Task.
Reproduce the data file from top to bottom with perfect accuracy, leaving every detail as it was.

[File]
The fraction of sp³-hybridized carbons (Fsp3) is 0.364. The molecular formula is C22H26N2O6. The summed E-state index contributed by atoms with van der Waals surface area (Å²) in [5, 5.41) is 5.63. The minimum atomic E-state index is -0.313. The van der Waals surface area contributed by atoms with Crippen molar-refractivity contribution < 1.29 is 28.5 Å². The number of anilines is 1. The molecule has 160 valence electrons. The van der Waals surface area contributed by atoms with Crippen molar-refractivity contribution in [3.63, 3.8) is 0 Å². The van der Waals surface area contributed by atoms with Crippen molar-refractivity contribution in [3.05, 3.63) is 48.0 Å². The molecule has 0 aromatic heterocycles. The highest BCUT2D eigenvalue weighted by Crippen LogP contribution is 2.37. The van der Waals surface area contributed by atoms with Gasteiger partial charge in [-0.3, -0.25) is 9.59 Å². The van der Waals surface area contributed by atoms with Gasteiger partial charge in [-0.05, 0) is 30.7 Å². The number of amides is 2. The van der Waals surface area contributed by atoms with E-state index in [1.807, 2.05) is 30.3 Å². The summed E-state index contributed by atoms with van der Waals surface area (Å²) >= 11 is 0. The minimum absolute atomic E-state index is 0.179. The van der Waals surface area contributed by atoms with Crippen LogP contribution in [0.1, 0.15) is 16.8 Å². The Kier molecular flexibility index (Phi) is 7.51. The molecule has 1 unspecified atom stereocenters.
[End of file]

The fraction of sp³-hybridized carbons (Fsp3) is 0.364. The molecular formula is C22H26N2O6. The summed E-state index contributed by atoms with van der Waals surface area (Å²) in [5, 5.41) is 5.63. The minimum atomic E-state index is -0.313. The van der Waals surface area contributed by atoms with Crippen molar-refractivity contribution < 1.29 is 28.5 Å². The number of anilines is 1. The molecule has 160 valence electrons. The van der Waals surface area contributed by atoms with Crippen molar-refractivity contribution in [3.63, 3.8) is 0 Å². The van der Waals surface area contributed by atoms with Crippen molar-refractivity contribution in [3.05, 3.63) is 48.0 Å². The molecule has 0 aromatic heterocycles. The highest BCUT2D eigenvalue weighted by Crippen LogP contribution is 2.37. The van der Waals surface area contributed by atoms with Gasteiger partial charge in [-0.3, -0.25) is 9.59 Å². The van der Waals surface area contributed by atoms with Gasteiger partial charge in [-0.05, 0) is 30.7 Å². The number of amides is 2. The van der Waals surface area contributed by atoms with E-state index in [1.807, 2.05) is 30.3 Å². The summed E-state index contributed by atoms with van der Waals surface area (Å²) >= 11 is 0. The minimum absolute atomic E-state index is 0.179. The van der Waals surface area contributed by atoms with Crippen LogP contribution in [0.1, 0.15) is 16.8 Å². The Kier molecular flexibility index (Phi) is 7.51. The molecule has 1 unspecified atom stereocenters.